This current climate change movement, initiated and led by students, is gaining global attention. Why? In my opinion, it is because young people are the ones making the demands. And they have that right. Students at the capitol building today spanned every race, socioeconomic class, gender, religion, sexual orientation, and background. They come from all walks of life, yet were brought together today to work toward a shared goal; to secure their future and the future of those that come after them. I don't know if the message would be as strong if a bunch of middle-aged folks like myself stomped up the steps of the capitol building waving around posters. Young people not only have the passion and the energy, they also have the tools and skills to spread the word to mass audiences at a rapid rate simply because they are growing up in the 21st-century.
Some feel torn about student walkouts. What's to prevent kids from using the strike as an excuse to skip class? Nothing, But I say one missed day of school is a small price to pay. The students that walked out today and made it to the Capitol steps gained more from this experience than they would have sitting in a classroom (says the experiential learning educator.)
Rondo: Beyond the Pavement
I recently had the opportunity to go back to my school, Jennings, to view a one-time screening of a documentary created by a group of High School for Recording Arts students. The project was entirely student-directed. The film, called Rondo: Beyond the Pavement, is about the Rondo community in St.Paul that was leveled and fragmented to make room for highway 94 decades ago. The hours and hours of research conducted by the students, rifling through thousands of documents, revealed that there were other route options that would have kept the neighborhood of Rondo in tact. They discovered in their research that the displacement of marginalized communities for the sake of development has happened to 1200 neighborhoods across America, leaving community level trauma in their wake.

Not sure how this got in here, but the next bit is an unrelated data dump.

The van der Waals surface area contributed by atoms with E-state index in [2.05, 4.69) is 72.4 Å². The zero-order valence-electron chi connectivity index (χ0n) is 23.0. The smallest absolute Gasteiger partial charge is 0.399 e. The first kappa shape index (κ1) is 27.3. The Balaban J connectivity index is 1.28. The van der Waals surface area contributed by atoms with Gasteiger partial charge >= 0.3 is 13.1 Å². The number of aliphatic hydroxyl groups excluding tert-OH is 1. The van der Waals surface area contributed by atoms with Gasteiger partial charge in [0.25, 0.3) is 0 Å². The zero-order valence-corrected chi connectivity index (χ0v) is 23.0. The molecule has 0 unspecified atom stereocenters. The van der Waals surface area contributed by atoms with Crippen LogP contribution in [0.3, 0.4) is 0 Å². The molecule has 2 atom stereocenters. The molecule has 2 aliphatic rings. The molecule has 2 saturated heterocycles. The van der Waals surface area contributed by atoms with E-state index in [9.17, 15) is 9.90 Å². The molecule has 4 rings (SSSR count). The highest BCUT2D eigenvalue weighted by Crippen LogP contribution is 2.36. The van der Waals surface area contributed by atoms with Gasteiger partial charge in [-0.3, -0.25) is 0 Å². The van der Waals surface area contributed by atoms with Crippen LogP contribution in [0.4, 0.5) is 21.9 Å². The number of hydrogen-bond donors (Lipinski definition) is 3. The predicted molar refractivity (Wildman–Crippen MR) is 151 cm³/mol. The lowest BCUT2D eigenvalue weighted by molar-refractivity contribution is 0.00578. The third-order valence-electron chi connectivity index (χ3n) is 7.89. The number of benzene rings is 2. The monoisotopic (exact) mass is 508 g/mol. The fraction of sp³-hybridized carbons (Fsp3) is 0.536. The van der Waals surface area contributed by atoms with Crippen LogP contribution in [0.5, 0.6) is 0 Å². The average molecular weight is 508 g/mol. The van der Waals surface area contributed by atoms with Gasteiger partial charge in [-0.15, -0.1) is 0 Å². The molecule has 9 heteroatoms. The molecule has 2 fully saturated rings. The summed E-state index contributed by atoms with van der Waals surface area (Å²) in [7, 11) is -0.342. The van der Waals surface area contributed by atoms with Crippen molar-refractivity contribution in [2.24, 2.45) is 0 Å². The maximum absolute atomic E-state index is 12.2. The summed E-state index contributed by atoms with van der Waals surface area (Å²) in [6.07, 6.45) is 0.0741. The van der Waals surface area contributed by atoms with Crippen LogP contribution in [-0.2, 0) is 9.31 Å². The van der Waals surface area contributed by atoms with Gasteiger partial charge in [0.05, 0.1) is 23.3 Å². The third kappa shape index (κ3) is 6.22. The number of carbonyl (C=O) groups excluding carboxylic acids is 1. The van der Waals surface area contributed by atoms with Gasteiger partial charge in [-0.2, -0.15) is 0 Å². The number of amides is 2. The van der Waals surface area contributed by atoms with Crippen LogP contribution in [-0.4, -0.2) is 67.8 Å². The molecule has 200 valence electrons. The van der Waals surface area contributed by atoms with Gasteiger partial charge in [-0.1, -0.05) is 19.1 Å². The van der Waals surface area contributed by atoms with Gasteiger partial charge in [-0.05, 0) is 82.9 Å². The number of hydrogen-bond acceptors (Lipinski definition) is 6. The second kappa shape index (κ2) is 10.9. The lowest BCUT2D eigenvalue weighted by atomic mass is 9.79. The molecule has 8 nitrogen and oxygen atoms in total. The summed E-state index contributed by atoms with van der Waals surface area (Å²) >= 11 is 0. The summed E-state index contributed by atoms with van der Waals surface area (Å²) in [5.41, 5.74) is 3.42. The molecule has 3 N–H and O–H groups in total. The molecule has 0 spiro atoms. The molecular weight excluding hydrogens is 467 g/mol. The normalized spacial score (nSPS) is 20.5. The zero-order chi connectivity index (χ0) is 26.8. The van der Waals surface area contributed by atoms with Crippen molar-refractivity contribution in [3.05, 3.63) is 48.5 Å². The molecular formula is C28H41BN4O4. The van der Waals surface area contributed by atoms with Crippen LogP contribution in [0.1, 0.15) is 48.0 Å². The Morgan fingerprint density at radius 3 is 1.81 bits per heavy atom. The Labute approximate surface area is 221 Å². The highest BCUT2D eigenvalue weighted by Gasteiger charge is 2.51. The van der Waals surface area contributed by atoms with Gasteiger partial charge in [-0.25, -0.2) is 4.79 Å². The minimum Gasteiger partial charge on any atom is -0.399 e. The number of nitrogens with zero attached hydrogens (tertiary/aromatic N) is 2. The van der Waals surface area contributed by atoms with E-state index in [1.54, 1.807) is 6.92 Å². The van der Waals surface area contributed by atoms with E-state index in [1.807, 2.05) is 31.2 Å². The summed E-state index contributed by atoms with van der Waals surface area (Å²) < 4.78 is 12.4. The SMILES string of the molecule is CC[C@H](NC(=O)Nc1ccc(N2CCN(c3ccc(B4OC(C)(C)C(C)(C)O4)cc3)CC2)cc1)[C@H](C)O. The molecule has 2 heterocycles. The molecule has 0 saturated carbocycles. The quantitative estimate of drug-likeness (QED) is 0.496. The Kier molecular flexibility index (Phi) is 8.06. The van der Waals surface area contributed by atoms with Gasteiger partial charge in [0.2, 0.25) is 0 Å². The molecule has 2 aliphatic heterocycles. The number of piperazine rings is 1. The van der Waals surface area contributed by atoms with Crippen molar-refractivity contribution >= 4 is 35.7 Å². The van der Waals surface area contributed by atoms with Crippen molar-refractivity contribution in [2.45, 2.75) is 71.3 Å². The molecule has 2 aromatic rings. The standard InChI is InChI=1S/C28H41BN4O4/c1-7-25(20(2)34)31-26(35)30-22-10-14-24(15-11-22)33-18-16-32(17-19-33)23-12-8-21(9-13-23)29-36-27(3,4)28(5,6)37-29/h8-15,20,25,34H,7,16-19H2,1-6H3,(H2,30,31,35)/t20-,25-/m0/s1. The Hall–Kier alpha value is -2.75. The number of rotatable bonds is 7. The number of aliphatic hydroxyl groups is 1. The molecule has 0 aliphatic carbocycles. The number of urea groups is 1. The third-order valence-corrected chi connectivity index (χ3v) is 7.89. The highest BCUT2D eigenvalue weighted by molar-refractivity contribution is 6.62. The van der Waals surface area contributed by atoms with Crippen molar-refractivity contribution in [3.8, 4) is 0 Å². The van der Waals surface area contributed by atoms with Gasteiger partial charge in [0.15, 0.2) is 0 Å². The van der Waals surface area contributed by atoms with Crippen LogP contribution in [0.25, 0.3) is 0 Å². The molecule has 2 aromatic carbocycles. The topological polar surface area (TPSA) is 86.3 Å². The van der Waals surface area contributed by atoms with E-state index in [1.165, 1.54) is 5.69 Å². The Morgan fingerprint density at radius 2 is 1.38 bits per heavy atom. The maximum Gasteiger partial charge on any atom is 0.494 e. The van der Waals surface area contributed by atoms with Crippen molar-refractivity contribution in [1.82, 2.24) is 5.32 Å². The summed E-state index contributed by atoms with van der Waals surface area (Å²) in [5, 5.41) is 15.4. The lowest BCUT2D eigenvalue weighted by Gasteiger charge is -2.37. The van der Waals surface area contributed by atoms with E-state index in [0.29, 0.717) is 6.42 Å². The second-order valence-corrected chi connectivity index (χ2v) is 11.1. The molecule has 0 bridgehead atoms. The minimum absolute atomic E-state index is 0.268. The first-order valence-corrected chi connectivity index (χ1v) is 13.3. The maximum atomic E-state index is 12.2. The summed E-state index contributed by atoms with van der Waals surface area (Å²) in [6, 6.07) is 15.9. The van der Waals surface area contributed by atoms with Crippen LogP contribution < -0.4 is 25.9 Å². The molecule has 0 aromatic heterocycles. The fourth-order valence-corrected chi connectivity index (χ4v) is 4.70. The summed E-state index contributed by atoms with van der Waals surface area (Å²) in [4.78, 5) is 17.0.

What these students did was take an issue close to home, close to their community, relevant to the future, and they spread the word. Their film will be shown at six film festivals across the nation this year, possibly more. Their message is to learn from history, from people's stories, and not to sit back while others determine their fate. This student project is another great example of students taking action by raising awareness.
I have a resource in my TpT store called "Community Action Projects", which is a student-led PBL project where students take action on something important to them in the community. It doesn't have to be creating a global movement. It could be as simple as getting a crosswalk put into an area with a lot of pedestrians. The idea is to get kids involved and invested in their communities. To be responsible and educated citizens. It doesn't have to be political and it should not be teacher led. It has to be personal to the student and relevant to their lives.
I used to teach a climate change seminar before I decided to stay home with my own children. I have a lot of climate change resources to put in my store, but need to get them organized. That will take some time. I will probably have to take the summer to get it all on there, but keep an eye out for single resources here and there. It will likely be a mix of inquiry labs, project-based learning, and problem-based learning, and will be scientific in nature.
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To provide innovative educational resources for educators, parents, and students, that go beyond lecture and worksheets.
Sara Segar, experiential life-science educator and advisor, curriculum writer, and mother of two.